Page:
FIFA President Sepp Blatter plans to meet with Brazil's head of state to discuss concerns over the country's preparations for the 2014 World Cup.

FIFA officials have repeatedly said preparations for Brazil 2014 are behind schedule. FIFA Secretary General Jerome Valcke has told Brazilian lawmakers that the pace had to be stepped up, saying ''we are late, we can't lose a day.''

Blatter expressed his concerns on Saturday following a meeting of FIFA's Executive Committee on the sidelines of the 2011 Club World Cup.

''The executive committee is worried about that,'' Blatter said at a press conference. ''I will myself take up the World Cup in a presidential level and in the first or second month of next year I will go and meet the head of state.''

Valcke reported on the status of preparations for the 2014 World Cup during the Dec. 16-17 meetings in Tokyo and noted that the general World Cup Bill, which comprises the necessary government guarantees regarding the organization of the event, has yet to be enacted by the relevant authorities.

''Clearly, we are concerned that we have not received the confirmation of the general World Cup Bill,'' Blatter said.

Blatter also said that Ricardo Teixeira, the 2014 World Cup organizing committee president, has asked for a leave of absence until the end of January.

''Mr. Teixeira has asked for a leave of absence until the end of January so he is out of FIFA and the 2014 organizing committee until the end of January,'' Blatter said.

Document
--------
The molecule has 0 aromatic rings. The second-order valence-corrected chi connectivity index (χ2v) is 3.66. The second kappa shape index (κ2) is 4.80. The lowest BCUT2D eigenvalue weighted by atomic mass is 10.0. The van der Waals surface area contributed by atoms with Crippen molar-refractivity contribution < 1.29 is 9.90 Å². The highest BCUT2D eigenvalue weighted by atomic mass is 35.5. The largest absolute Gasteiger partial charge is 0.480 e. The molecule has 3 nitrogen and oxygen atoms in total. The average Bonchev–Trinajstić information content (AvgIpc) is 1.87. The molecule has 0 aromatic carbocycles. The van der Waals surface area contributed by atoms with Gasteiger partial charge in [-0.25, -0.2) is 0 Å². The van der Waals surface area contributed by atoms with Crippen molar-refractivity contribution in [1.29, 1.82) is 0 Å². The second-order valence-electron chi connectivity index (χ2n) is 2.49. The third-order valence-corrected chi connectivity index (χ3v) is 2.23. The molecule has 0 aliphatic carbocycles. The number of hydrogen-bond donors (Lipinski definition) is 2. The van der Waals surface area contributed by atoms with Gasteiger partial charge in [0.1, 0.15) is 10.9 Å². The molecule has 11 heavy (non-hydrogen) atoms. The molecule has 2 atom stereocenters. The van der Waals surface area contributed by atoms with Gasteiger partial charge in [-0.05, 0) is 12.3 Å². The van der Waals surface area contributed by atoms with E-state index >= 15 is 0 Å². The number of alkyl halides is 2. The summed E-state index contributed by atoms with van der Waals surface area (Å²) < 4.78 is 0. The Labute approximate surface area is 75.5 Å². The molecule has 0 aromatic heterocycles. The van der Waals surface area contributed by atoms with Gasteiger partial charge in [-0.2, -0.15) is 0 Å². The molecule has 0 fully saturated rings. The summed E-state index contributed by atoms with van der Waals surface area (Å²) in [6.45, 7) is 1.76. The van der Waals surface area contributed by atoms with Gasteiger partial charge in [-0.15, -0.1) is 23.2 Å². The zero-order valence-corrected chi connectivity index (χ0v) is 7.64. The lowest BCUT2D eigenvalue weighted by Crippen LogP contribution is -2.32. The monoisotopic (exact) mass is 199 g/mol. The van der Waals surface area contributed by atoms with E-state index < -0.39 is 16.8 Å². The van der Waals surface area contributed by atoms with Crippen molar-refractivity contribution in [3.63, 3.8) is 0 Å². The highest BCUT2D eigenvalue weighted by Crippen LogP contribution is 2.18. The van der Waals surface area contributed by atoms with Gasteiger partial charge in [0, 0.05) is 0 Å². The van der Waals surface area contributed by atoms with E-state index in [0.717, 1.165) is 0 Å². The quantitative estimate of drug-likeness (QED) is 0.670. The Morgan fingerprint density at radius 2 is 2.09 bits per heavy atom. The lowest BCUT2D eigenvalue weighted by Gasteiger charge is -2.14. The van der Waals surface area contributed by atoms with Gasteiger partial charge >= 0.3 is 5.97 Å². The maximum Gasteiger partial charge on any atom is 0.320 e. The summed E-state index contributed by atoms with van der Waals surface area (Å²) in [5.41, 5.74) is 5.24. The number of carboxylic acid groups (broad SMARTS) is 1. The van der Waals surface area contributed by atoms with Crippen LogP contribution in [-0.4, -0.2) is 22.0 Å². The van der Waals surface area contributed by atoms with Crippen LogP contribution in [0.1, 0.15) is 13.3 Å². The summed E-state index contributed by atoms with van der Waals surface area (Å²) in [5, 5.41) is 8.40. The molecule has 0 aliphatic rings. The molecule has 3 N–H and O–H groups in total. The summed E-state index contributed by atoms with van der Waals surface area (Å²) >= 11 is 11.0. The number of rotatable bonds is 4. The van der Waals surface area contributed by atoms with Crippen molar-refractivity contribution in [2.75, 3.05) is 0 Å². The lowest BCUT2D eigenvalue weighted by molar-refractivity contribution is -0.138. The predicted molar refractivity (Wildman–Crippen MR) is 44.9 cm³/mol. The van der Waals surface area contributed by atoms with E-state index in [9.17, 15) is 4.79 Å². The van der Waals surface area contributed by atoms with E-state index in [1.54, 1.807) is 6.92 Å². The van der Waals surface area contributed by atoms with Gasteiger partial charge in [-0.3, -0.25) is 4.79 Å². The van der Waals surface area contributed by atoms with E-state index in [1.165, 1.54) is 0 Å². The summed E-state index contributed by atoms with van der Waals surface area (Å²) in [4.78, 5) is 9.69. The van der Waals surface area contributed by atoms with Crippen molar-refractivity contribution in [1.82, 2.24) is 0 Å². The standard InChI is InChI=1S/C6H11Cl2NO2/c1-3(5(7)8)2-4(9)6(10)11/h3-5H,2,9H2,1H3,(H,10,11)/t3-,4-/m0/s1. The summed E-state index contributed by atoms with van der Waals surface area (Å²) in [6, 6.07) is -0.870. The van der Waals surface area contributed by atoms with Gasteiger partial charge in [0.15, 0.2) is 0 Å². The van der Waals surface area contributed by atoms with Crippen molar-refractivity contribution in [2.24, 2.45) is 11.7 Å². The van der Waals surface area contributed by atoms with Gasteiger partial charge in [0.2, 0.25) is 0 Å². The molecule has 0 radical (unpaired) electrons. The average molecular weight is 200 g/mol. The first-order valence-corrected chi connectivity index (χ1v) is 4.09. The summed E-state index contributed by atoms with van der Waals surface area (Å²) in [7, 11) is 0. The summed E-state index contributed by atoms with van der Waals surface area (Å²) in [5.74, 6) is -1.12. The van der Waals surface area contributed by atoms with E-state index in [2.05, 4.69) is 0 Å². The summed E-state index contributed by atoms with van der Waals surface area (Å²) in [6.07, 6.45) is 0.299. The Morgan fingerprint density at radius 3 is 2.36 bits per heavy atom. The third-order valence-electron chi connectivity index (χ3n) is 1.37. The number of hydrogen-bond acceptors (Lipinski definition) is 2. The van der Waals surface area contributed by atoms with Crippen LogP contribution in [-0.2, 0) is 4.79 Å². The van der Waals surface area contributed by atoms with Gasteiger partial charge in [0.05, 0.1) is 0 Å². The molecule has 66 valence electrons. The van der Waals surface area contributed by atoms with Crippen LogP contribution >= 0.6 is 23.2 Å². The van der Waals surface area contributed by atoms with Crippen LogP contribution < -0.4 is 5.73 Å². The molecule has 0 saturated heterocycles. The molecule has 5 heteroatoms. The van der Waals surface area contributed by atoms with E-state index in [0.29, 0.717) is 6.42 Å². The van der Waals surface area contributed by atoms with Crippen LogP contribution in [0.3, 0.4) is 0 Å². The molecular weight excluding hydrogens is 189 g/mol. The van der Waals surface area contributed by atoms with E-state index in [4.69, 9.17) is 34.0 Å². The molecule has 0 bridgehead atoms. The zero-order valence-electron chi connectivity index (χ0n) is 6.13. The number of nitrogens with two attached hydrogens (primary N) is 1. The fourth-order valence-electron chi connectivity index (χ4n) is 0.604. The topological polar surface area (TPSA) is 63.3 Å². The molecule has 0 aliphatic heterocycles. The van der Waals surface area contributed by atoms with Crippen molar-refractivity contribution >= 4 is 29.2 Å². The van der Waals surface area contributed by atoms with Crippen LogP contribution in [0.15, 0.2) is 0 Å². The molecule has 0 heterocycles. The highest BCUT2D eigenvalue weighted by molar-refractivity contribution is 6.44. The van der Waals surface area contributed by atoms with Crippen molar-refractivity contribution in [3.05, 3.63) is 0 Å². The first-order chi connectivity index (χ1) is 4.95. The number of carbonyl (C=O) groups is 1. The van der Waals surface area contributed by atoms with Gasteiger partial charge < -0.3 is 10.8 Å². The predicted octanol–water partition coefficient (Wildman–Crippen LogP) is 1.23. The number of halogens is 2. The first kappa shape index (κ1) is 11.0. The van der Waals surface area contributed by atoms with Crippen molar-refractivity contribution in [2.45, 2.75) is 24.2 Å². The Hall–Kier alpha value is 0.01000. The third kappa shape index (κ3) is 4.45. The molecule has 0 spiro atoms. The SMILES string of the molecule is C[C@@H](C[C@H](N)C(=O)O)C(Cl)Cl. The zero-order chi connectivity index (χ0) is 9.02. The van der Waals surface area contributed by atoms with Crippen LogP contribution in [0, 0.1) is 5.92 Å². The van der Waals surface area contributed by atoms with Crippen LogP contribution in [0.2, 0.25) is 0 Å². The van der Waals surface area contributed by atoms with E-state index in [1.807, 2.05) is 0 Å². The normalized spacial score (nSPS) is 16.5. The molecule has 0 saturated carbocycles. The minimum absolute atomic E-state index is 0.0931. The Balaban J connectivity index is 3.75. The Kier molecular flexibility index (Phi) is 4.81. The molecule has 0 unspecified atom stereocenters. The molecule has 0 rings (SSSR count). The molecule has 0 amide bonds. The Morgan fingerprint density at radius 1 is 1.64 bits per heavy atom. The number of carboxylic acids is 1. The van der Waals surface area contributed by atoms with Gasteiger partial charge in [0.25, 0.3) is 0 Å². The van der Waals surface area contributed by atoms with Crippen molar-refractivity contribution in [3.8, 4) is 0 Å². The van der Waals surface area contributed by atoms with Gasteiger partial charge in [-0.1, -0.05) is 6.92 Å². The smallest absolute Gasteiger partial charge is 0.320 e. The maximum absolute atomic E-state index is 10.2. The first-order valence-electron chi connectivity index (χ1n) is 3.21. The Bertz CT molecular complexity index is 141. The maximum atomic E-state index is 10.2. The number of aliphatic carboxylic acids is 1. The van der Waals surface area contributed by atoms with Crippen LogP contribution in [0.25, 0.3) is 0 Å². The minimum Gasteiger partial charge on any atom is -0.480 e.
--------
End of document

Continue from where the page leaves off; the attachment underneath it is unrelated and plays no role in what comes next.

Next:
Blatter also reiterated his desire to publish a document naming soccer officials who took millions of dollars in kickbacks from World Cup broadcast deals.

The BBC has reported that the document implicates former FIFA President Joao Havelange and Teixeira. Havelange resigned as an IOC member earlier this month.

FIFA postponed the publication of the document because ''legal measures taken'' by a party involved in the 10-year-old ISL scandal prevented it from releasing the court papers during the executive committee meetings in Tokyo.

''The executive committee and myself would like to open the file as quickly as possible,'' Blatter said. ''FIFA needs to lay the ISL issue to rest, it's unfortunate we can't open it now but I am hoping the Swiss court will allow us to open the file in early 2012. We cannot go to the past, we can only clarify it.''

FIFA also announced the list of members of the Independent Governance Committee, a committee aimed at cleaning up world soccer's governing body and headed by Basel University professor Mark Pieth.

The list has nine members including Sunil Gulati, president of the United States Soccer Federation. Non-football members include Michael Hershman, President and CEO of the Fairfax Group, and Peter Goldsmith, who served as Attorney General in the United Kingdom from 2001-2007.

At an October executive committee meeting, Blatter said the panel would consist of up to 18 people, half from football, half from politics, law and civil society.

In other developments, FIFA decided that the 2013 and 2014 editions of the Club World Cup would be held in Morocco after the 2012 tournament in Japan.